Busnesau, economïau a chyflogaeth
Mae'r cynnwys hwn ar gael yn Saesneg yn unig.
Our researchers have improved multinationals' supply chains, helped cities to improve their competitiveness and are helping Wales to realise its ambition of becoming a creative economy powerhouse.
In a joint venture with the School of Engineering and other universities in Wales, our Business School plays a key role in ASTUTE, a £27million project part funded by the European Regional Development Fund (ERDF) delivered through Welsh Government. The project supports manufacturing related businesses in Wales through responsive business collaborations.
Regional competitiveness research has provided the Welsh Government with insight into how best to attract inward investment to Wales, commissioned by the Cardiff Business Partnership. The resilience of regions is being explored by the School of Geography and Planning as part of a European Commission award of £348k.
Consumer behaviour studies are helping organisations to understand the decision triggers of 'ethical', older and ethnic shoppers. In a world where corporations' behaviour is under greater levels of scrutiny than ever before, both the Business School and the Law School are recommending improvements in corporate governance.
Our research has made a difference to the working lives of employees in industries such as ports, shipping and textiles in collaboration with organisations such as the United Nations and Amnesty International.
A United Nations International Labour Organisation project led business school researchers to develop a model for organizational change in the world's ports. The guidelines for port worker training to improve safety, health and efficiency have been approved by all 185 member states and adopted by the European Commission as a framework to promote mutual recognition of port-worker qualifications across the EU.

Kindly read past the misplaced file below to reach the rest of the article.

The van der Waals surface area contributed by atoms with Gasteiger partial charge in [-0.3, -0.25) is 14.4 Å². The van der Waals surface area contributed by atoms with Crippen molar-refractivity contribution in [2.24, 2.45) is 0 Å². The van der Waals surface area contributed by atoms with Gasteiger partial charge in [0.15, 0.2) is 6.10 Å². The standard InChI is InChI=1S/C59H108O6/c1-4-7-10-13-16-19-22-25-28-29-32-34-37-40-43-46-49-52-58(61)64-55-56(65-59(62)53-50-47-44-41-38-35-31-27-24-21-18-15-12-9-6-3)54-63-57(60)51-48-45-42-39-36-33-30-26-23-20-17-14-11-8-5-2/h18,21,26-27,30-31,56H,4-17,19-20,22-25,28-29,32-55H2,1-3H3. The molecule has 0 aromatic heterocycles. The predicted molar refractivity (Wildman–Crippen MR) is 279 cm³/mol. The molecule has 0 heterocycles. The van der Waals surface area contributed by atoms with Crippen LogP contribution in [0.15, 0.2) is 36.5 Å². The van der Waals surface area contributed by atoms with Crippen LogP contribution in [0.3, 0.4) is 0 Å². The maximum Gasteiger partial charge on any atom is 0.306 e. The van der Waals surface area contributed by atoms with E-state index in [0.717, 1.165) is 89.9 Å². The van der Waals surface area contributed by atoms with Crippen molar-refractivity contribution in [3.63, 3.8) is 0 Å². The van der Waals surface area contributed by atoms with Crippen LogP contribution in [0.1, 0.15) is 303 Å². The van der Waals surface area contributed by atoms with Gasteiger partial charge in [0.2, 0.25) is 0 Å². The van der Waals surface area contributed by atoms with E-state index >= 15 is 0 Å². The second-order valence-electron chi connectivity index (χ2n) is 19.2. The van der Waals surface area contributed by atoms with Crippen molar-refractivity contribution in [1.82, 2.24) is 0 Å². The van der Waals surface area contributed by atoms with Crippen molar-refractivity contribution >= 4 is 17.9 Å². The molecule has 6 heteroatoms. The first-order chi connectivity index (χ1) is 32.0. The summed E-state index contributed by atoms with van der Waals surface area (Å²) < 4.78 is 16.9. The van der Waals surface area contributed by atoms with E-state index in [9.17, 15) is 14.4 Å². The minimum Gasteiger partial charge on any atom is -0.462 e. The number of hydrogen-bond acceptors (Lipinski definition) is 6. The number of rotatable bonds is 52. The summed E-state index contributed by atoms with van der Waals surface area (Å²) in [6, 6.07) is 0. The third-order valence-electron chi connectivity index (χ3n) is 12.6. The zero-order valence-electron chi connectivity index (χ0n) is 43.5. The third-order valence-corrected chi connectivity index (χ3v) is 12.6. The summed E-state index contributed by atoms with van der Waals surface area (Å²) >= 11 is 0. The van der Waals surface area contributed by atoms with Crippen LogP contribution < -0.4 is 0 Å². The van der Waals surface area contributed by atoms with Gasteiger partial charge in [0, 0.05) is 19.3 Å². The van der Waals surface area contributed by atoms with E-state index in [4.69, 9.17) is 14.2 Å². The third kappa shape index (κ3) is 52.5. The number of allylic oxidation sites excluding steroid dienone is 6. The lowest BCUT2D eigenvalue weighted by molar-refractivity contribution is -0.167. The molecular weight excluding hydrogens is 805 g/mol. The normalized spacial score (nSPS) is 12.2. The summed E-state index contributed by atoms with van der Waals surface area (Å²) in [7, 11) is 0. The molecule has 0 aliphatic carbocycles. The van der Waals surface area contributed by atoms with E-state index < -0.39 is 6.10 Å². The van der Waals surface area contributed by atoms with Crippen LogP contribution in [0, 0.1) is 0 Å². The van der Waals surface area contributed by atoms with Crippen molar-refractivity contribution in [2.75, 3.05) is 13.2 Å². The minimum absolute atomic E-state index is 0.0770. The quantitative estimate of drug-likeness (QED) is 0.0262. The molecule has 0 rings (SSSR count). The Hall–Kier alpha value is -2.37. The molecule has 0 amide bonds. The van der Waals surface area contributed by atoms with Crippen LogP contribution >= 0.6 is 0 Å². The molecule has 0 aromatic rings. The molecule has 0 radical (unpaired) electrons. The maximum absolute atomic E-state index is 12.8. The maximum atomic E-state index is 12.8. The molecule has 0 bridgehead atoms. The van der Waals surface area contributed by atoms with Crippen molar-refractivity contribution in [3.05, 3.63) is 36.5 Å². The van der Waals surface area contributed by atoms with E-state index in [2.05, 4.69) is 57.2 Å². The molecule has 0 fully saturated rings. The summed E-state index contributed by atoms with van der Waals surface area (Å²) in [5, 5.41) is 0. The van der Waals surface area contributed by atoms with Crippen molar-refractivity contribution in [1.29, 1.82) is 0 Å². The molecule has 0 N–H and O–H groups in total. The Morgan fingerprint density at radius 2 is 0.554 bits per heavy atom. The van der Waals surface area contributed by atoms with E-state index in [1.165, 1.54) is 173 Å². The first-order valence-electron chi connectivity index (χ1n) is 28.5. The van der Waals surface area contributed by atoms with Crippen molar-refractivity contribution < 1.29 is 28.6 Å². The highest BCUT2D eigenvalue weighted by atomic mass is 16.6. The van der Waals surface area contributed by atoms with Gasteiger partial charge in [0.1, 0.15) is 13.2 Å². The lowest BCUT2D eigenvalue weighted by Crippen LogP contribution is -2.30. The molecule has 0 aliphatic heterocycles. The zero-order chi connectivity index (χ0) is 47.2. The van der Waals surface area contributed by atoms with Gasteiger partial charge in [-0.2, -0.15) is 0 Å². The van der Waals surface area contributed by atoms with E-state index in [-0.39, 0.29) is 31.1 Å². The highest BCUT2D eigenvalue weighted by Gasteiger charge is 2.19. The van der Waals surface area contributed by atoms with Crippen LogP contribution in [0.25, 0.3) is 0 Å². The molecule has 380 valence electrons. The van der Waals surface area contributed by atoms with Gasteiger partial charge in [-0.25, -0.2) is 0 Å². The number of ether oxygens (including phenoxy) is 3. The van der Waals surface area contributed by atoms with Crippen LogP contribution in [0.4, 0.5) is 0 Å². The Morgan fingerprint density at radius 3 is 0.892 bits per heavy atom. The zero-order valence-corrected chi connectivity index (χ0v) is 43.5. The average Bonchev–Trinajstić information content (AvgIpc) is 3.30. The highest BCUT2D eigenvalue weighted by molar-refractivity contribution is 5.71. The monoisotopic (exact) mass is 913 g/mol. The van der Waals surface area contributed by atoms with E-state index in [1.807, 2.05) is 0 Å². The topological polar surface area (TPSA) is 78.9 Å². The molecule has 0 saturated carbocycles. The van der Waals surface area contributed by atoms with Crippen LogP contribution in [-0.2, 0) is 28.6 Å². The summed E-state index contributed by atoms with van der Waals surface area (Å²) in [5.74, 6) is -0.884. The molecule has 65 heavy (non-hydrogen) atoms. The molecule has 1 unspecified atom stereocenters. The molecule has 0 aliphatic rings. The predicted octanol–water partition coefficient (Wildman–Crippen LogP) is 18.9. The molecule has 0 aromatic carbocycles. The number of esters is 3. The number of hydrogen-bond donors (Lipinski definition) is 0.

We calculate the economic impacts of tourism and major events, from the promotion of Swansea City to the premiership to the predicted benefits of the proposed Swansea Bay Tidal Lagoon, estimated to bring an additional £300 million to the Welsh economy.
As well as providing evidence on how to grow the economy, we actively contribute to the development of Welsh and UK economic activity. We have recently appointed the first Director of the Creative Economy, to actively support the development of relationships with, and support for, Wales' numerous creative and arts' organisations.
The appointment builds upon our work in REACT - one of four Knowledge Exchange Hubs for the Creative Economy funded by the Arts and Humanities Research Council (AHRC) to develop strategic partnerships with creative businesses and cultural organisations.